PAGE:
So, you’ve taken the plunge and purchased a boat. Now what? Here are some next steps and best practices on taking care of your new vessel.
Get to know your vessel
Before rushing out to join the boating community or nearest fishing fleet, it’s important to invest time in learning how to run your vessel, understanding the electronics package, and getting a feel for how it responds to your control. Taking a boating course to get a handle on the rules of the sea is also a good idea, since they aren’t always intuitive. (Brianna’s Law requires anyone born on or after Jan. 1, 1993, to complete a boater safety course before driving a motorboat in New York.)
“Most boat dealers offer some form of orientation and instruction when you purchase a boat,” says Bridget Rymer, director of marketing for Strong’s Marine, which operates seven marinas and sales locations across Long Island, including three in Mattituck. “Take full advantage of the time provided and be sure to speak up and ask questions as you learn about all the controls, how to dock, and navigational operations. The bigger the boat, the more time you’ll need to get to know it. A 60-footer might come with a week of instruction from a certified captain, a 20-footer might require an afternoon.”
Rymer points out that some dealers also provide sponsored activities. “We’ll organize raft-ups in Robins Island Cove, and we often sponsor rendezvous to places like Newport [R.I.], where new boaters can tag along and simply follow our lead vessel to a fun destination. These are great opportunities to learn, so take advantage of them.”
Have a backup plan
Think, also, about picking up a membership with Sea Tow (seatow.com) or BoatUS (boatus.com). Both offer plans for on-water towing that can save considerable money should you require help getting back to the dock, need a gas drop or battery jump. SeaTow’s international headquarters, incidentally, are located right in Southold.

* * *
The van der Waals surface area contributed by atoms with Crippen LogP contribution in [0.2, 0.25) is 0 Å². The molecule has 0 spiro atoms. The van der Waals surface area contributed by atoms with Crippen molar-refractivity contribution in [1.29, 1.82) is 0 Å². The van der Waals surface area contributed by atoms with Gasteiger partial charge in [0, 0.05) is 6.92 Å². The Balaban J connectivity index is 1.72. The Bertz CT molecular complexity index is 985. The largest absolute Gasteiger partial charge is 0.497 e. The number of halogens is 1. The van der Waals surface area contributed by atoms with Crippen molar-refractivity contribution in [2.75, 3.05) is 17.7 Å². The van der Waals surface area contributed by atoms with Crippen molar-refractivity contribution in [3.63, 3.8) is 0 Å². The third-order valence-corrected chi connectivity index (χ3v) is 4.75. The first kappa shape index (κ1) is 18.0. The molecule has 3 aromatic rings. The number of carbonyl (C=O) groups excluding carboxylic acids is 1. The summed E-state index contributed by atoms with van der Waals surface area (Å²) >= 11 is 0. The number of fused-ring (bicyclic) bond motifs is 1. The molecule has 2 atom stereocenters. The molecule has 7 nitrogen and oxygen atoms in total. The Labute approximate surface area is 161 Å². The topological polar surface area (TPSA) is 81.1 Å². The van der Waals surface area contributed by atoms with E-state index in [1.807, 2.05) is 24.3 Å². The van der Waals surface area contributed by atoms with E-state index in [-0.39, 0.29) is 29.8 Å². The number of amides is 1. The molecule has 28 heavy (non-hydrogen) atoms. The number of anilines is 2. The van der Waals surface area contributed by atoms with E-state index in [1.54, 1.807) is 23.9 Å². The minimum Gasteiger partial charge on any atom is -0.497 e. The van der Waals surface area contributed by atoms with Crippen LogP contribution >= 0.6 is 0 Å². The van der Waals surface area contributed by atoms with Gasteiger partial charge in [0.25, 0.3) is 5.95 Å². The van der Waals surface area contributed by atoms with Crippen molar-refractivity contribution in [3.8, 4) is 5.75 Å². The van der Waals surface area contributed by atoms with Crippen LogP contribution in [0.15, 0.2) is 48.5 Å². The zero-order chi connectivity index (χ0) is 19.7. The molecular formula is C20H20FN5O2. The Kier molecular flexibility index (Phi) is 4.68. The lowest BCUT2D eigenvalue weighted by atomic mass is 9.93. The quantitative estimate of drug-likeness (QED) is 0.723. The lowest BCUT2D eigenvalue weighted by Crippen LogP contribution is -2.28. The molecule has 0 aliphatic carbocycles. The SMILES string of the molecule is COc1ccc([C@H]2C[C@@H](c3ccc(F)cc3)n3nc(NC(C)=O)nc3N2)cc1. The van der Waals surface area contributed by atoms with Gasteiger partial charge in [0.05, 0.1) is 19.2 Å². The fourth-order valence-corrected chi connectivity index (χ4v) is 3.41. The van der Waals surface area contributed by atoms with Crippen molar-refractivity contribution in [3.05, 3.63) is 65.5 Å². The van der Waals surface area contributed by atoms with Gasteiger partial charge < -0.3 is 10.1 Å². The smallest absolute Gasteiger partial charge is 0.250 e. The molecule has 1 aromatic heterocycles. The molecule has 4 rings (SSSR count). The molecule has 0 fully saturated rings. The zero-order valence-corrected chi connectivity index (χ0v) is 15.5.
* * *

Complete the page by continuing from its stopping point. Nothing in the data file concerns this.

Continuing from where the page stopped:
Stay strict with service
You’ll want to stay right on schedule with the manufacturer’s suggested break-in period and routine service. “Keep engine liquids at appropriate levels and bring your boat in right away if you hear a sound you don’t recognize,” says Goldsmith. “Problems are best addressed right immediately so they don’t get worse. When you pull your vessel at season’s end, fix anything you can so it won’t cost you time come next boating season.” To avoid additional maintenance, Goldsmith adds that going slow is a good idea when docking — “Neutral is your friend,” he laughs. “Don’t go in reverse if you run aground,” adds Lieblein. “That can cause your engine to suck up sand and silt, which is never a good thing in the long run.”
Find a home for your boat
If you can swing it, Goldsmith adds, arrange to keep your boat in a slip. “People who do seem to use their boats more often than those who trailer; it’s a lot less hassle than launching and hauling every time you want to head out.” Slip sizes, by the way, also vary in price based on the size, location within the marina, and amenities of the slip, reminds Lieblein, so it’s important to compare apples to apples. At Port of Egypt, for example, slip prices range from $3,450 to $7,000 with a season of April through October. Each slip comes with a floating dock on each side of the boat, full electric, water, plus a pool membership.